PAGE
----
Pearls of Mystic Poetry in Kashmiri
Pearls of Mystic Poetry in Kashmiri
ashmiri is the most prominent language of the J&K. state, which has a vast and a rich literature of its own. Mystic interpretation is quite evident in Kashmiri poetry, the main focus being on the realisation of the Absolute Self. The mystic poetry in Kashmiri has an indescribable spiritual charm of its own, which gives a wonderful feeling of joy and utmost exhilaration to a reader.
The book 'Mahanay Prakash' by Shatikanath is perhaps the earliest work in Kashmiri in the Sharda script. It comprises of ninety four stanzas and all of them are based on Shavite philosophy.
Chronologically speaking, after Shatikanth, Lal Ded (1339-1400 A.D.) is the first saint poetess of Kashmir; who ushered in a rich literary period in Kashmiri poetry. Lalla was a saint philosopher, who had Sidh Boi, an eminent Sanskrit scholar of that time as her Guru.
Lalleshwari, commonly known as Lal Ded is credited to be the first and supreme exponent of the mystic experience in Kashmiri poetry.
She has left an everlasting impact on the spiritual, cultural and everyday life of Kashmir. Her poetry is an excellent treatise on the indigenous Trika philosophy, which is in the form of mystic verses called 'Vakhs' (a derivation from Sanskrit 'Vakhayan').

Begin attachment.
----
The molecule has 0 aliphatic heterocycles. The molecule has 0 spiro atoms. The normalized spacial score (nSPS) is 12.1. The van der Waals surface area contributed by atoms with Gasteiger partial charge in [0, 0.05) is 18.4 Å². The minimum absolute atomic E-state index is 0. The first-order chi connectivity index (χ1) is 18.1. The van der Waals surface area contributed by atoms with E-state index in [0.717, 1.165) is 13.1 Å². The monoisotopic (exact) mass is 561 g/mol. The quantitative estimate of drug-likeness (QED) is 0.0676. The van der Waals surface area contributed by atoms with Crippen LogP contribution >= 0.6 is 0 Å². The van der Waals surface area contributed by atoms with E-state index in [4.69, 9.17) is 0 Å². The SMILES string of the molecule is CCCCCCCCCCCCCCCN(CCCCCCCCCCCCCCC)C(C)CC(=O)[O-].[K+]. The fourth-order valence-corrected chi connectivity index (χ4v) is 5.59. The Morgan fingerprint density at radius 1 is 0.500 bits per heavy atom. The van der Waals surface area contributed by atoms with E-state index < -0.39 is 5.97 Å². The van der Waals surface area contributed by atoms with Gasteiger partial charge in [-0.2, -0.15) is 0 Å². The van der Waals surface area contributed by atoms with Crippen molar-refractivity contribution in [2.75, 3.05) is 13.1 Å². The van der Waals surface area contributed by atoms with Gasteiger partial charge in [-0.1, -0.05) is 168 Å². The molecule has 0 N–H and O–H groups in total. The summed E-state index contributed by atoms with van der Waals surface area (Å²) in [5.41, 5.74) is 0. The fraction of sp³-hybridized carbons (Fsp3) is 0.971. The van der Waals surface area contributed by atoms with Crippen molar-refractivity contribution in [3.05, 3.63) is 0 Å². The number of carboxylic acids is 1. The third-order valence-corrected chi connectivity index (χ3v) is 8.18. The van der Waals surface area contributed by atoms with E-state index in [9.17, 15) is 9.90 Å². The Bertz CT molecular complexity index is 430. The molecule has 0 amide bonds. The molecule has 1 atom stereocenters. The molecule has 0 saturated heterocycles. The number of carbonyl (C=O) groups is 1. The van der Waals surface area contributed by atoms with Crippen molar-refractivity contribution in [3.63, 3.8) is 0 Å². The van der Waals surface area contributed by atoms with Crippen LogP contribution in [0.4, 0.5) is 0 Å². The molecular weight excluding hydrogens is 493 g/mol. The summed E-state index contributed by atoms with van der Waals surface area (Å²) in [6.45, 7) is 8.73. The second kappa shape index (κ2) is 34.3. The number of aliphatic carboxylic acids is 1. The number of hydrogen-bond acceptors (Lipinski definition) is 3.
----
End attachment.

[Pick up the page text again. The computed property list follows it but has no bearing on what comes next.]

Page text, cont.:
Her 'Vakhs', which are poetic compositions of four or sometimes more than four lines, are full of mystic excellence with a spiritual depth and clarity. Lal Ded's verses usually called as 'Lalla Vakhs' are an assertion of her personal spiritual experience and divine grandeur. The Vakhs speak of her communion with the absolute truth called 'Shiva' or God, which Lal Ded says can be realised not by penance but by leading a life, which is simple and free from desire and greed.
"Passionate, with longing in my eyes, Searching wide and seeking nights and days,
Lo! I behold the Truthful one, the wise." Her poetry is replete with her total identification and rapport with the ultimate Truth and Supreme Reality, that is Shiva.
"Ardous it is to seek the Truth and God, Artificial discipline or knowledge profound suffice not, Absorbed in scriptures, very hard one may A communion one can't have, a scholar if one be."
Lal Vakhs preach equality, tolerance, universal love, harmony and brotherhood irrespective of caste, colour and creed. The following mystic verses bear testimony to her spiritual experience.
"I, Lalla, entered through the garden of my soul,
Lo! I saw Shiva and Shakti rolled in one, Overwhelmed with joy, I got immersed there itself."
"If thou art wise, get inside,
Lalla was a true Shaivite both in thought and practice. As for her, Shiva is the supreme reality beyond all conceived.
The saint poet and founder of Reshi order of saints, Sheikh Noor-Ud-Din Noorani (1376-1438. A.D.), also known as Nund Rishi or Sahajanand and Alamdar of Kashmir was a close contemporary of the saint-poetess Lal-Ded.
Rupa Bhawani, another great mystic poetess of Kashmir was born in 1624 A.D. to a spiritual scholar Pandit Madhav Joo Dhar of Mohalla Khanaqahi Sokhta (Safakadal), Srinagar. He was also her spiritual guru. She also enriched Kashmiri literature with her rich mystic poetry. Though, well-versed with both Sanskrit and Persian languages, Rupa Bhawani chose Kashmiri the common man's language as the vehicle for expressing her spiritual thoughts, pursuits and experiences in the form of 'Vakhs.'